I knew laundry was going to be expensive in the city. And we make a lot of it.
There’s one coin-op machine in the garage of our four-unit building. I’ve been here for two weeks and have done seven or eight loads already. And I’m just treading water.
The game changed when James noticed me run a load through the dryer twice. I explained the process by which I could, usually, avoid this, running the loads after each other and letting the wet things carry over into the next dryer cycle. James asked me if I couldn’t dry the things around the apartment. I tried to paint the picture of a zillion miniscule kids’ things hanging all over the apartment ongoing and into eternity.
He told me to try the wash-and-fold two blocks down.
I am loyal, deep into my DNA, but my natural resistance against trying something new was silenced, in this case, by the intriguing idea of someone else washing AND folding my laundry.
Thus, my next city adventure stretched itself out before me.
The weather was sketchy on Monday and I spent the morning watching the sky as I emotionally prepared myself to literally drag my dirty laundry through the streets of San Francisco.
At length, it was time. I managed to pack both laundry bags of kids’ clothes on the big stroller, one hanging out of the bottom and one sitting in the seat. For good measure I threw the kitchen towels and bibs into one of the bags. My daughter walked and I put my son in charge of pushing the baby in the small stroller. And off we went, me with a passion stemming mostly from the adrenaline of embarrassment.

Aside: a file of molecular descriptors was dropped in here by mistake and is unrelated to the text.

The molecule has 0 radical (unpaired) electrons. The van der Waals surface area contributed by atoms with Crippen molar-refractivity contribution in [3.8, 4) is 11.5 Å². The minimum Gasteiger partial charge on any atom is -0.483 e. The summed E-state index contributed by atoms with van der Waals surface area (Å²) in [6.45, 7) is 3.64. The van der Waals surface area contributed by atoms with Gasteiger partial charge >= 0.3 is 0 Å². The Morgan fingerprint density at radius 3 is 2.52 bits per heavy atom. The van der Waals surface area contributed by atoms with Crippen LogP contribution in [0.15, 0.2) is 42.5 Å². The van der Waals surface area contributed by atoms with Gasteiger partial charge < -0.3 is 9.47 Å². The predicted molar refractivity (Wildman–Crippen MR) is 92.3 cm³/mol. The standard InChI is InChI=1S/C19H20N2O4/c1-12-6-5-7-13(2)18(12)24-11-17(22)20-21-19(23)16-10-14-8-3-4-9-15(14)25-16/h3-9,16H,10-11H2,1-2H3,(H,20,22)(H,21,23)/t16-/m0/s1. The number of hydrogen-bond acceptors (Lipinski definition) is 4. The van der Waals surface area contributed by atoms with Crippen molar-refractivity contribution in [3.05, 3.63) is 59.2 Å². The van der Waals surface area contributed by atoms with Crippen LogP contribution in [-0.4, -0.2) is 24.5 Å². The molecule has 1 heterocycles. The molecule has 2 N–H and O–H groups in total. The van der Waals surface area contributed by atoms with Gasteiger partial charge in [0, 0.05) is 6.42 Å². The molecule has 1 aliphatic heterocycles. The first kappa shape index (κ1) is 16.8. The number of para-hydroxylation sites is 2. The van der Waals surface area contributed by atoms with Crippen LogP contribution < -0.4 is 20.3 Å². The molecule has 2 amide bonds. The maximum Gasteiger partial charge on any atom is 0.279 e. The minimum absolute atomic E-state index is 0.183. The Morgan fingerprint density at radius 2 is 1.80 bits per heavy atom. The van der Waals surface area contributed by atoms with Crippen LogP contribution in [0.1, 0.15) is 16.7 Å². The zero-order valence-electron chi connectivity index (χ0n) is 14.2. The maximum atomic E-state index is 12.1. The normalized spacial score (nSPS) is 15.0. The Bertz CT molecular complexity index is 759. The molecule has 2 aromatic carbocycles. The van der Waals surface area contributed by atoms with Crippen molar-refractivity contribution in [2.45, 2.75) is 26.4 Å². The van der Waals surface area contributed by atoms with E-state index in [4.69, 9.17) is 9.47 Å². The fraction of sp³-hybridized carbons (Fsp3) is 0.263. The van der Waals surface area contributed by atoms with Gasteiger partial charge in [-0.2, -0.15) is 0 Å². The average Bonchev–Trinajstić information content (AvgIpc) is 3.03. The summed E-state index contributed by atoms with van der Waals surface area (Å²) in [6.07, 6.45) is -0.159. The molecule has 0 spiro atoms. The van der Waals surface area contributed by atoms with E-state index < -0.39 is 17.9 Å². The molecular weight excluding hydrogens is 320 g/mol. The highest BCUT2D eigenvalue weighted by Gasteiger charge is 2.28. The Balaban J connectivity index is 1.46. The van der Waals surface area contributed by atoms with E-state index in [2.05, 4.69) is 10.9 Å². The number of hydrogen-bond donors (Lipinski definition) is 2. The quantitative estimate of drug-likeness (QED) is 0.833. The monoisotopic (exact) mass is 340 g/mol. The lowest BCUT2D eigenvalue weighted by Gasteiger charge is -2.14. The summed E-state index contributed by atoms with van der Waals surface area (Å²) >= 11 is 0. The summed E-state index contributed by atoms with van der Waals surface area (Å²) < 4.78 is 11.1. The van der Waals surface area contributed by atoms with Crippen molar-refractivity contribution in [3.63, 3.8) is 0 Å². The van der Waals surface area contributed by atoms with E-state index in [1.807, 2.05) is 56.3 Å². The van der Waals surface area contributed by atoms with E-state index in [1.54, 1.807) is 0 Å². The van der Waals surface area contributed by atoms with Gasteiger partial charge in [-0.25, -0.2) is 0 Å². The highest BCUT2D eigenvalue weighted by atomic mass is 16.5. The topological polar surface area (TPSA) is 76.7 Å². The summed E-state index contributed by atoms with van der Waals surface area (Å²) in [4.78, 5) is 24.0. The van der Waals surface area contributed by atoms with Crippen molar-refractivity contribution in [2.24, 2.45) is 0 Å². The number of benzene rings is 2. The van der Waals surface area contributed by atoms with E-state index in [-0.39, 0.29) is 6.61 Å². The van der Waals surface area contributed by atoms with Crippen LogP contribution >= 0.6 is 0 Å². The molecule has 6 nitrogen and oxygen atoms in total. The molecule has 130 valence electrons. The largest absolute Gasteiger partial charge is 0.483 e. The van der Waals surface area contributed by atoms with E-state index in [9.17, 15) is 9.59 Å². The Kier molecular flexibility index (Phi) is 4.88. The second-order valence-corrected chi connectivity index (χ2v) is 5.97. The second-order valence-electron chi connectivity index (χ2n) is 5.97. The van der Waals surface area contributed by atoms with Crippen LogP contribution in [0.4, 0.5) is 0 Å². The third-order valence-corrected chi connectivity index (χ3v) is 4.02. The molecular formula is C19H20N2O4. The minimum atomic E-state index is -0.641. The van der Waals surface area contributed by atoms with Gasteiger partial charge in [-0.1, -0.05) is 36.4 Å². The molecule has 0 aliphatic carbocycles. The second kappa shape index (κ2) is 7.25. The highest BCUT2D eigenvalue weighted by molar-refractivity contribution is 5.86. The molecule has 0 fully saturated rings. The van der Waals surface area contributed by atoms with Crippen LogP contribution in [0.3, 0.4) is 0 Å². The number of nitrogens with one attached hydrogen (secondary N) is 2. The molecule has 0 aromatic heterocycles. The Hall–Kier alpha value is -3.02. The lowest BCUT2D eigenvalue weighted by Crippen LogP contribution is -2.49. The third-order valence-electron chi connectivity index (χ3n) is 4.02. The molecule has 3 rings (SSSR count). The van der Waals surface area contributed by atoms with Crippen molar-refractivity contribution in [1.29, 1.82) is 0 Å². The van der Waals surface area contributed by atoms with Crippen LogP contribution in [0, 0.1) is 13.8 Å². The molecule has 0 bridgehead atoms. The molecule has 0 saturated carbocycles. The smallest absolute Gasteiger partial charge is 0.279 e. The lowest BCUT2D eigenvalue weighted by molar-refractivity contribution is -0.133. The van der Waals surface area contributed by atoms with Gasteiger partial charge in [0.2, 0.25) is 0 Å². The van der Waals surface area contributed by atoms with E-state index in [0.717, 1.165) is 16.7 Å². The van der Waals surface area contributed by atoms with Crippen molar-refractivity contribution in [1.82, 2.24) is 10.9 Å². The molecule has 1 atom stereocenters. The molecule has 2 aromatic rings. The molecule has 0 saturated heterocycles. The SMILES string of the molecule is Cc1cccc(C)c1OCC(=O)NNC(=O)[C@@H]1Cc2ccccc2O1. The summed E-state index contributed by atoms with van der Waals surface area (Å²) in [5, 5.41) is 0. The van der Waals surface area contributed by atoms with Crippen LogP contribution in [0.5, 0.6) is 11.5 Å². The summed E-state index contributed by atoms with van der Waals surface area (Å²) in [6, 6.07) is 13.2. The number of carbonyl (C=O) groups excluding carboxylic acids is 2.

My three-year old daughter was shouting something at me as we went down the block. She finally caught up to me and pointed out the trail of kitchen rags back to the door of the apartment. We gathered them back quickly. My five-year old son who talks about farts all day long couldn’t even hide his disgust as he handed me a bib decorated with a smear of dried banana browned to a point more closely resembling something like mucus.
We got to the end of the block. It was at this point that it started pouring buckets of rain.
We ran back to the entryway of our building.
Not to be deterred, I loaded everyone and everything into the car.
We drove the two blocks to the laundry. There was no loading zone. I started considering how far I wanted to carry the laundry in the rain and how far away I could park and still leave the kids in the car.
I circled the block four or five times getting honked at by cars who could sense my equivocation. I finally convinced myself that it wouldn’t be totally irresponsible to park across the street where I could see the car from the window while I did my transaction.
I proceeded to parallel park. Suburban Barbara has not had much practice at this. It’s hit or miss. This time was a miss as I corrected, corrected again, pulled out and tried again from the beginning, all within viewing distance of the laundry shop where I can see the man behind the counter watching which, if you recall, was one of the benefits of this particular spot in the first place.
And when I finally drag my laundry in and fling it up on the counter, he looks at my bags and inhales sharply through his teeth.
“I’m sorry. We don’t do wash-and-fold.”
“Well, uh, do you know anybody who does?” As if my sole purpose of walking in was to get a referral.
“Yeah, there’s this place on Clement and 32nd.”
At this point, whatever embarrassment there was over carrying around bags of dirty laundry has given way to the velvet steel of my determination. I cross the street in the rain back to the car. One of the handles of my laundry bag breaks.